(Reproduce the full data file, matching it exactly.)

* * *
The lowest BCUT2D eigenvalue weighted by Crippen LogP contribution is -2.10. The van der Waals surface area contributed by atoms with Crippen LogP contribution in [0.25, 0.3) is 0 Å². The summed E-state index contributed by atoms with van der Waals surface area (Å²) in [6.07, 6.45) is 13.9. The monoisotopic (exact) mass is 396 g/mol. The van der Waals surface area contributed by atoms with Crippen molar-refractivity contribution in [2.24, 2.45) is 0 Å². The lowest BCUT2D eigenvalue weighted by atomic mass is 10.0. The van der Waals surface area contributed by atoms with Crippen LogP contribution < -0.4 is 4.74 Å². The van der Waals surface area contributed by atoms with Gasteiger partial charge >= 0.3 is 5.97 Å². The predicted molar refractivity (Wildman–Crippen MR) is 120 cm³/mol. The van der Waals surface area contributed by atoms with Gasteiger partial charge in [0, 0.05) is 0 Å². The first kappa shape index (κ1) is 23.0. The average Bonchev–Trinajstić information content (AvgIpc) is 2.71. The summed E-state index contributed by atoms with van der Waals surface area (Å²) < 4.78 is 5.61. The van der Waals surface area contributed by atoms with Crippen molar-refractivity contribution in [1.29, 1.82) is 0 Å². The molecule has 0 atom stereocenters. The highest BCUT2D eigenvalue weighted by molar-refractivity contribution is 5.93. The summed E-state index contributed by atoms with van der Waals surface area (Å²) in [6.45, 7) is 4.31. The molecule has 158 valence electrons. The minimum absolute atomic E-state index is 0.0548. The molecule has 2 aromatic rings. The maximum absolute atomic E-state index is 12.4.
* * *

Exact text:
The lowest BCUT2D eigenvalue weighted by Crippen LogP contribution is -2.10. The van der Waals surface area contributed by atoms with Crippen LogP contribution in [0.25, 0.3) is 0 Å². The summed E-state index contributed by atoms with van der Waals surface area (Å²) in [6.07, 6.45) is 13.9. The monoisotopic (exact) mass is 396 g/mol. The van der Waals surface area contributed by atoms with Crippen molar-refractivity contribution in [2.24, 2.45) is 0 Å². The lowest BCUT2D eigenvalue weighted by atomic mass is 10.0. The van der Waals surface area contributed by atoms with Crippen LogP contribution < -0.4 is 4.74 Å². The van der Waals surface area contributed by atoms with Gasteiger partial charge >= 0.3 is 5.97 Å². The predicted molar refractivity (Wildman–Crippen MR) is 120 cm³/mol. The van der Waals surface area contributed by atoms with Gasteiger partial charge in [0, 0.05) is 0 Å². The first kappa shape index (κ1) is 23.0. The average Bonchev–Trinajstić information content (AvgIpc) is 2.71. The summed E-state index contributed by atoms with van der Waals surface area (Å²) < 4.78 is 5.61. The van der Waals surface area contributed by atoms with Crippen molar-refractivity contribution in [1.29, 1.82) is 0 Å². The molecule has 0 atom stereocenters. The highest BCUT2D eigenvalue weighted by molar-refractivity contribution is 5.93. The summed E-state index contributed by atoms with van der Waals surface area (Å²) in [6.45, 7) is 4.31. The molecule has 158 valence electrons. The minimum absolute atomic E-state index is 0.0548. The molecule has 2 aromatic rings. The maximum absolute atomic E-state index is 12.4.